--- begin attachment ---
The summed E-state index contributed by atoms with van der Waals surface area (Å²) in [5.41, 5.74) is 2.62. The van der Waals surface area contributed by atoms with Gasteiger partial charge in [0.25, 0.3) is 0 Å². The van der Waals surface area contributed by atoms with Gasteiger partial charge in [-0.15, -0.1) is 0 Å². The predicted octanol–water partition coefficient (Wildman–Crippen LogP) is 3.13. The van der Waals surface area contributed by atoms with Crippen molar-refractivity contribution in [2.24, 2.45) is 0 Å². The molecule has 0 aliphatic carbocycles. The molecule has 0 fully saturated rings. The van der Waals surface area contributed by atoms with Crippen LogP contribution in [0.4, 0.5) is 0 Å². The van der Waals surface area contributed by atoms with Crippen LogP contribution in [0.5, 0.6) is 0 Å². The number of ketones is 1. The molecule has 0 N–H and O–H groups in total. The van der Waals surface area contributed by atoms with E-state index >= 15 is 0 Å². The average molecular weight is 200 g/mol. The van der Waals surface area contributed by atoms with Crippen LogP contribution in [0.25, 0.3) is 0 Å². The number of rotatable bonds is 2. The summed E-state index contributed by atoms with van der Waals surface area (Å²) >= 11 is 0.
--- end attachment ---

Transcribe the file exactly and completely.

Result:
The summed E-state index contributed by atoms with van der Waals surface area (Å²) in [5.41, 5.74) is 2.62. The van der Waals surface area contributed by atoms with Gasteiger partial charge in [0.25, 0.3) is 0 Å². The van der Waals surface area contributed by atoms with Gasteiger partial charge in [-0.15, -0.1) is 0 Å². The predicted octanol–water partition coefficient (Wildman–Crippen LogP) is 3.13. The van der Waals surface area contributed by atoms with Crippen molar-refractivity contribution in [2.24, 2.45) is 0 Å². The molecule has 0 aliphatic carbocycles. The molecule has 0 fully saturated rings. The van der Waals surface area contributed by atoms with Crippen LogP contribution in [0.4, 0.5) is 0 Å². The van der Waals surface area contributed by atoms with Crippen LogP contribution in [0.5, 0.6) is 0 Å². The number of ketones is 1. The molecule has 0 N–H and O–H groups in total. The van der Waals surface area contributed by atoms with E-state index >= 15 is 0 Å². The average molecular weight is 200 g/mol. The van der Waals surface area contributed by atoms with Crippen LogP contribution in [0.25, 0.3) is 0 Å². The number of rotatable bonds is 2. The summed E-state index contributed by atoms with van der Waals surface area (Å²) >= 11 is 0.